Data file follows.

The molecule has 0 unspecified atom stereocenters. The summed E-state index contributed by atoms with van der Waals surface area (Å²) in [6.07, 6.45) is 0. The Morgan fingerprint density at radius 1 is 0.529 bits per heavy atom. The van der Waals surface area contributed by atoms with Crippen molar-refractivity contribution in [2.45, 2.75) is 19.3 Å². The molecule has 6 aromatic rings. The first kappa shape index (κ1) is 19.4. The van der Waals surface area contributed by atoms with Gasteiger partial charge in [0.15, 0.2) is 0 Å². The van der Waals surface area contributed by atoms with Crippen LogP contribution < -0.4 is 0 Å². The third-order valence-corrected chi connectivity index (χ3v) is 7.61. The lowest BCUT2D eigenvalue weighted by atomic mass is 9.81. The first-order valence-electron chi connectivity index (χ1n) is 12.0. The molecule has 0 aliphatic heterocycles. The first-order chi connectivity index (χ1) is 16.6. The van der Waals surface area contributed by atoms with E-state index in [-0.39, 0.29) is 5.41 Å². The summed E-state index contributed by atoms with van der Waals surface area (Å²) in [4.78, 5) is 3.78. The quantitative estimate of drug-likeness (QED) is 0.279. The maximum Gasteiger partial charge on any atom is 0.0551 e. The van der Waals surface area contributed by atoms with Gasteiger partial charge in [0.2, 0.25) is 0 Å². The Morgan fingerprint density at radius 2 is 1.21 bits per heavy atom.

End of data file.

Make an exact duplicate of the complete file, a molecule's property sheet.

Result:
The molecule has 0 unspecified atom stereocenters. The summed E-state index contributed by atoms with van der Waals surface area (Å²) in [6.07, 6.45) is 0. The Morgan fingerprint density at radius 1 is 0.529 bits per heavy atom. The van der Waals surface area contributed by atoms with Crippen molar-refractivity contribution in [2.45, 2.75) is 19.3 Å². The molecule has 6 aromatic rings. The first kappa shape index (κ1) is 19.4. The van der Waals surface area contributed by atoms with Gasteiger partial charge in [0.15, 0.2) is 0 Å². The van der Waals surface area contributed by atoms with Crippen LogP contribution < -0.4 is 0 Å². The third-order valence-corrected chi connectivity index (χ3v) is 7.61. The lowest BCUT2D eigenvalue weighted by atomic mass is 9.81. The first-order valence-electron chi connectivity index (χ1n) is 12.0. The molecule has 0 aliphatic heterocycles. The first-order chi connectivity index (χ1) is 16.6. The van der Waals surface area contributed by atoms with E-state index in [-0.39, 0.29) is 5.41 Å². The summed E-state index contributed by atoms with van der Waals surface area (Å²) in [4.78, 5) is 3.78. The quantitative estimate of drug-likeness (QED) is 0.279. The maximum Gasteiger partial charge on any atom is 0.0551 e. The van der Waals surface area contributed by atoms with Gasteiger partial charge in [0.2, 0.25) is 0 Å². The Morgan fingerprint density at radius 2 is 1.21 bits per heavy atom.